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5 tips to overcome perfectionism 

A few months ago, I gave birth to my first baby, a precious little girl named Joan. As a new mother, I’ve been trying to learn all I can about how to care for my little one. This has included purchasing lots of baby books, frantic late night internet searches, frequent doctors visits, desperate calls to my mother, seeking advice from friends, and lots of tears when things don’t go right.  

After Joan was born, I noticed other women with multiple children who seemed to be handling everything with ease, while for me, simply getting Joan in her in her car seat and leaving the house felt like a massive undertaking. To make things worse, from very early on Joan was often inconsolable. She would cry for hours and wouldn’t sleep, and nothing I did seemed to help. I remember having a conversation with my husband about how inadequate I felt and about how much I was struggling.  

I noticed I was in a similar self-judging situation that many of my clients find themselves in. Fortunately, I’ve had the privilege of helping both women and men stuck in self-judgment let go of their internal critic and develop a sense of worthiness and self-love. This experience gave me the opportunity to once again apply this knowledge in my own life. Here are five of the tips I use in my practice to help clients overcome perfectionism and develop an authentic sense of worthiness.  

  1. Check your self-talk: Have you ever considered that your thoughts are an ongoing conversation you have with yourself? This ongoing narrative impacts the way we feel and what we think about ourselves, whether we realize it or not. What are you telling yourself? Are some of these messages self-deprecating or self-judging? If so, pay attention to what you are telling yourself about yourself and intentionally decide to disengage with this line of thinking.  
  2. Stop comparing: Theodore Roosevelt said,“Comparison is the thief of joy,” and he was right. So why do we do it? It usually stems from a feeling of lack, which can lead to the trap of trying to determine our own worth by evaluating ourselves in relation to others. We all know we shouldn’t compare ourselves to others, but implementing this tip takes consistent effort and practice. Oftentimes our negative thoughts about ourselves come from comparing a deficit in us to a strength in others. It’s tempting to compare, but it’s not worth sacrificing happiness. When you find yourself comparing, take a look at tip #4 and you will probably realize that comparing yourself to others is not in line with your beliefs about where worthiness comes from.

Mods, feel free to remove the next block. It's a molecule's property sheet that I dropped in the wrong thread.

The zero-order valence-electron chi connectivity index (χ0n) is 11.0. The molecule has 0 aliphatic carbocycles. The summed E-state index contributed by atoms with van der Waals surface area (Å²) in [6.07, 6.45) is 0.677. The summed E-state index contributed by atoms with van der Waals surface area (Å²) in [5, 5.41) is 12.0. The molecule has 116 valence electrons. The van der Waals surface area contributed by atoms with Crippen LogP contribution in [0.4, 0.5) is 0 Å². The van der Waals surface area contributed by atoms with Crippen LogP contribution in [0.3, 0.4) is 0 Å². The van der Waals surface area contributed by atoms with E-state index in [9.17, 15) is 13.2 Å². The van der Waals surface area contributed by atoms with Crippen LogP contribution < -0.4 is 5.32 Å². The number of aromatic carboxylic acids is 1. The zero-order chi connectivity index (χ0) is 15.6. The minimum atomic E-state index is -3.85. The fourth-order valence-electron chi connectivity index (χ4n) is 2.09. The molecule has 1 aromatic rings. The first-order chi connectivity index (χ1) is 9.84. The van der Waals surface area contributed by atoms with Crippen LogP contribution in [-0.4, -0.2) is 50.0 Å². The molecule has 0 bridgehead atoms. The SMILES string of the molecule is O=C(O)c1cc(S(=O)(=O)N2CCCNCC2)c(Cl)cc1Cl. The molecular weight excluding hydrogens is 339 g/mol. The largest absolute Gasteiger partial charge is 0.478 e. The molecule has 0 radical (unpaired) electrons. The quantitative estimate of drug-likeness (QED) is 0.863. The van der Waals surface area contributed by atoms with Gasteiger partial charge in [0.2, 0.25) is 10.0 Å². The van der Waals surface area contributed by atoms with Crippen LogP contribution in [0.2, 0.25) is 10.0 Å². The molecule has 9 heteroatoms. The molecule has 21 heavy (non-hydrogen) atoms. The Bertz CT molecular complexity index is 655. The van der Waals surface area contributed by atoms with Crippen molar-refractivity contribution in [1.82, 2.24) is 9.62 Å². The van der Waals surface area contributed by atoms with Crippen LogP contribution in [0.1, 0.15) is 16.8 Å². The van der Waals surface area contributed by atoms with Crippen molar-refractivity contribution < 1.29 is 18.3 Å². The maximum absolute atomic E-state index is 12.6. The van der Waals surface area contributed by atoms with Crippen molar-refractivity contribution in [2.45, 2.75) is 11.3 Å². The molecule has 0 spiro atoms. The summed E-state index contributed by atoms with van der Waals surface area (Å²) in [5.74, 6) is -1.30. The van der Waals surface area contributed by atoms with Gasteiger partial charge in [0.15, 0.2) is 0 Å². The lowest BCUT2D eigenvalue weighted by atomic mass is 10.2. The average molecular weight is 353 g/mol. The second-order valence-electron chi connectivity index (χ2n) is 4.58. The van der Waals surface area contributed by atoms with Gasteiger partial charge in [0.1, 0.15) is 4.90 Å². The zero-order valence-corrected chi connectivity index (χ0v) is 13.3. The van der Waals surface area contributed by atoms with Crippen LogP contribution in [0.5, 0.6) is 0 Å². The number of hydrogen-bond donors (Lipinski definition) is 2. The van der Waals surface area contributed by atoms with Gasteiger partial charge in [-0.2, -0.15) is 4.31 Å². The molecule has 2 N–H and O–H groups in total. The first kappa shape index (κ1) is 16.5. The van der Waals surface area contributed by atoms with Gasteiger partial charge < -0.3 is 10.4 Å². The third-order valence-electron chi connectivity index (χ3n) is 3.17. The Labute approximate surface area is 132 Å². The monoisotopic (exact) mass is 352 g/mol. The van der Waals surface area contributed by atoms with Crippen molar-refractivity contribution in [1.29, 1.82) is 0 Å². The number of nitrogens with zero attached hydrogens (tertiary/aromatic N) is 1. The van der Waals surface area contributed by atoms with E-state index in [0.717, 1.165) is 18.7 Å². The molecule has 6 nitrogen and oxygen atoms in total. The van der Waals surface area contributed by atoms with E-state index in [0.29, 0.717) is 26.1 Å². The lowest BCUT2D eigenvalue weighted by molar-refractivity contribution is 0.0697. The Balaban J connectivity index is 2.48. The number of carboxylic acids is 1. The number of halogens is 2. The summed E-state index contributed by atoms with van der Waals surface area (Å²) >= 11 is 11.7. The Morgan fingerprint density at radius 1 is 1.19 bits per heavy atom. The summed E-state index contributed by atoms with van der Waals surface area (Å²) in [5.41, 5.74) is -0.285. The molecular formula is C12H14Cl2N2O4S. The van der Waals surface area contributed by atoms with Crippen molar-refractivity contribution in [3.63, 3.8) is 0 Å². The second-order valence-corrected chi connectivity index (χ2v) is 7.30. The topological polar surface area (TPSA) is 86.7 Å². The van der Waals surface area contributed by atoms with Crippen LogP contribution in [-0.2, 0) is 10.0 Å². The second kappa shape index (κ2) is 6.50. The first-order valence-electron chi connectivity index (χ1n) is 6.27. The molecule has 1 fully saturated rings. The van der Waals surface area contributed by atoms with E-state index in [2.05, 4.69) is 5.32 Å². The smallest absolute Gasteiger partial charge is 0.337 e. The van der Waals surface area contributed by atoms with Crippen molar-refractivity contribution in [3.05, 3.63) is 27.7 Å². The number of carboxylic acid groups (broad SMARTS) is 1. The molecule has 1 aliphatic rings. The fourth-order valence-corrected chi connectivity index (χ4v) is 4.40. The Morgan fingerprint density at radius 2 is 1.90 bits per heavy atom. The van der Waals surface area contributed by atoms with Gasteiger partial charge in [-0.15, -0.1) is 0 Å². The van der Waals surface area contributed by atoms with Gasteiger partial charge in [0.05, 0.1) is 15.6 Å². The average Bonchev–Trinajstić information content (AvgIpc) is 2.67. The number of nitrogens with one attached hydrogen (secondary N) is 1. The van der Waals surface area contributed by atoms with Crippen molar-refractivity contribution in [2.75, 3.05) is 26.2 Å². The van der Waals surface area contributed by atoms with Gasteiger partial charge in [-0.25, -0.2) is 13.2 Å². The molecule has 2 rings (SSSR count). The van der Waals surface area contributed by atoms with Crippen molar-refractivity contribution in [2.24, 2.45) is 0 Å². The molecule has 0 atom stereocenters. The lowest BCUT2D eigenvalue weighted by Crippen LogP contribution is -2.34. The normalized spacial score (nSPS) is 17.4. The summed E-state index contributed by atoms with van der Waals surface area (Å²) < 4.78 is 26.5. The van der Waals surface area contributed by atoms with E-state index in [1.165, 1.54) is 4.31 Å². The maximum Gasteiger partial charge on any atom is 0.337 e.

3. Practice self-compassion: I often find that my clients are their own worst critics. When they have a hard time with letting go of self-judgment I ask them how they would respond to a friend or loved one if they were in a similar situation. Would they say the things to this person they have been saying to themselves? Would they come to the same conclusions about this person that they have come to about themselves? Then I ask them to take what they would tell this person and have them repeat this back to themselves. This helps to shift the internal narrative and adjust self-talk.
  4. Examine your beliefs about your own worth: I frequently ask my clients what they believe gives a person worth and value, and it becomes apparent that how they have been evaluating their own worth is not in line with what they believe. Do you allow yourself to feel like you are enough, and that you are worthy of self-love? Or, are you trying to earn your own worth by what you do? If you find that your beliefs about worth and the measuring stick you’ve been using to judge yourself do not align, its time to make some adjustments. Remember that you are a human being, not a human doing.    
  5. Patience, practice, and forgiveness: Moving from a place of self-judgment to a place of self-love takes time. Be patient with yourself and forgive yourself when you find you have fallen back into old habits.

 

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Written by Tiffany Winegar, MS, LAMFT

Tiffany Winegar is a therapist at the American Fork Center for Couples and Families. With a master’s degree in marriage and family therapy from Brigham Young University, she specializes in couple’s therapy.

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